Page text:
Does an IRS Tax Lien Attach to Irrevocable Trust?
Irrevocable trusts provide excellent asset protection for trust beneficiaries. Protection is codified in Florida statutes. Florida statute protect a beneficiary’s interests in irrevocable trusts that are either spendthrift trusts or discretionary trust. Florida statutes states that a a creditor cannot reach or force assignment of a debtor’s beneficial interest in a spendthrift trust. A spendthrift trust is a trust that includes a “spendthrift clause” that prohibits the voluntary or involuntary assignment of a beneficiary’s interest in trust property. Florida statutes also protect a beneficiary’s interest in a discretionary trust. A “discretionary trust” is any trust that gives the trustee sole discretion over the timing and amount of distributions of trust property to a beneficiary. A beneficiary has no rights to demand a distribution from a discretionary trust. Florida statutes state that a judgment creditor may not reach a debtor’s beneficial interest in a discretionary trust, even if the debtor serves as trustee of his own trust share.
The result is different when the creditor is the IRS. The IRS by statute has available the most powerful collection tools, and the IRS collection remedies supersede state law regarding debtor exemptions and creditor collection procedure. The general rule is that the IRS may assert a tax lien on any of the taxpayer’s debtor’s interest in any type of property including any present or future interest, absolute or contingent, in debtor’s interest in an irrevocable notwithstanding contrary state laws. The nature of the taxpayer’s interests in property is determined by state law.
It is well settled law that spendthrift trust provision cannot defeat a federal tax lien even if state law protects spendthrift trusts from civil money judgments. Discretionary trust protection is more complex. Discretionary trust that require the trustee to distribute money for the beneficiary’s support are referred to as “support trust.” The trust agreement typically gives the trustee total discretion over the amount and timing of support payments, but the trust agreement does direct the trustee to provide some financial support of the beneficiary. A pure discretionary trust gives the trustee total discretion over distributions , and the trustee is not directed or required to make any payments to any beneficiary. A support trust gives the beneficiary the right to demand money required for his basic support needs, whereas a pure discretionary trust gives the beneficiary no right to demand support payments regardless of how much the beneficiary needs trust distributions to pay for his most basic needs or personal emergencies.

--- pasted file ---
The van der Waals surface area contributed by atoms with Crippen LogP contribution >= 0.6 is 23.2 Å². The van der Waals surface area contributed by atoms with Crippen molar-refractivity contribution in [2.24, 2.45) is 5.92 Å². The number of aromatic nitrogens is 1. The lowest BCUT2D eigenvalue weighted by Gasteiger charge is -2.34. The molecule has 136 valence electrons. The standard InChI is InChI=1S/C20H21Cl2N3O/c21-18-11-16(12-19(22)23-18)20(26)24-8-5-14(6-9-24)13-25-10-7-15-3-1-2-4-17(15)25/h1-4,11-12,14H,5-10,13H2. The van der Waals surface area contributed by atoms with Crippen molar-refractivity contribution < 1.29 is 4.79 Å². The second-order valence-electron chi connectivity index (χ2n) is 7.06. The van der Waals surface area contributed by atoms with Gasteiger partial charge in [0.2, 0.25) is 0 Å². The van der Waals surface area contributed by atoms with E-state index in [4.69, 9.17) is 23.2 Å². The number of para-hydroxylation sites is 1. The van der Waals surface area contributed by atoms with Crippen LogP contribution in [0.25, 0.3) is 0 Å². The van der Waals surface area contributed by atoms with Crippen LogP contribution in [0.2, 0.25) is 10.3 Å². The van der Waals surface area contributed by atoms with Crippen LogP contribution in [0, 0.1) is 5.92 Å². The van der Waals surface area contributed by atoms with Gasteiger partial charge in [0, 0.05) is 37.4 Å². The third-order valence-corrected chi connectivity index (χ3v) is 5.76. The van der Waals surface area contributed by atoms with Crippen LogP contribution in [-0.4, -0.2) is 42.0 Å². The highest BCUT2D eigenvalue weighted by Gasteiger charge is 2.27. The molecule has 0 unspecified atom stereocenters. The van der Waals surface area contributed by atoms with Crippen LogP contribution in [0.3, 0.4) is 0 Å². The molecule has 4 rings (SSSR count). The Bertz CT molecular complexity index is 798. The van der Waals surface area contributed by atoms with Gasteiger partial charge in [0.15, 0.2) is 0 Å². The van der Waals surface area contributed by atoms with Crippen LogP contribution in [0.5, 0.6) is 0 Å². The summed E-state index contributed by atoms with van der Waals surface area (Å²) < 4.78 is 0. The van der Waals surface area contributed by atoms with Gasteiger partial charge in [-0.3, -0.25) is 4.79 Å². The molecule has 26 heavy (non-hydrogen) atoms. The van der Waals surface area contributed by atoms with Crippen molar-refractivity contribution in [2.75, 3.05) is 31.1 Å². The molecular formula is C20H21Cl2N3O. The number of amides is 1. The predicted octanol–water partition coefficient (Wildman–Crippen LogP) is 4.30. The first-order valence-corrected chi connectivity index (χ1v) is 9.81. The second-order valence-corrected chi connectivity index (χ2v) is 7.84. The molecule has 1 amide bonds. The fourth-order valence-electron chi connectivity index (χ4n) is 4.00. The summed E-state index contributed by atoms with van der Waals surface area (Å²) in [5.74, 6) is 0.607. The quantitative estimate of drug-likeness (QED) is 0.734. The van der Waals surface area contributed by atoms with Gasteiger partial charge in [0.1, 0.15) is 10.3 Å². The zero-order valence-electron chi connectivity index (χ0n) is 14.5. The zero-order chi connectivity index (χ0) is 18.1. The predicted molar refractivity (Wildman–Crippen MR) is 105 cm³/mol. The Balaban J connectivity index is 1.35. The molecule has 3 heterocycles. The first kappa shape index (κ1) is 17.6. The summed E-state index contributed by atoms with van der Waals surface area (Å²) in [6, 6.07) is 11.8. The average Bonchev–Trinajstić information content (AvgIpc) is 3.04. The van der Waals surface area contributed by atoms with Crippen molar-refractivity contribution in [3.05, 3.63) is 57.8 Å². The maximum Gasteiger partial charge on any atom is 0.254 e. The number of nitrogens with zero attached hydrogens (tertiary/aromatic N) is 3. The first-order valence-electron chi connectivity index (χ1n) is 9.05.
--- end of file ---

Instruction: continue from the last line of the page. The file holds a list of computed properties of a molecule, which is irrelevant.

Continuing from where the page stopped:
The IRS tax lien does attach to a taxpayer’s beneficial interest in a support trust. The IRS lien does attach the taxpayer/beneficiary’s right to demand some distributions if the beneficiary requires money for his personal support. The IRS has stated (2000 WL 33119640) that in a pure discretionary trust, where a trust gives the trustee uncontrolled, absolute discretion with respect to distributions, the beneficiary has no basis to compel distributions. In that case, the beneficiary does not have any interest in the trust subject to a federal tax lien.
An irrevocable trust can be both a spendthrift trust and a discretionary trust. The trust agreement can include a spendthrift provision and also give the trustee total discretion over trust distributions. This type of trust, a completely discretionary spendthrift trust, provides the best asset protection for trust beneficiaries.
About the Author
Jon Alper is an expert in estate planning for individuals and small businesses.
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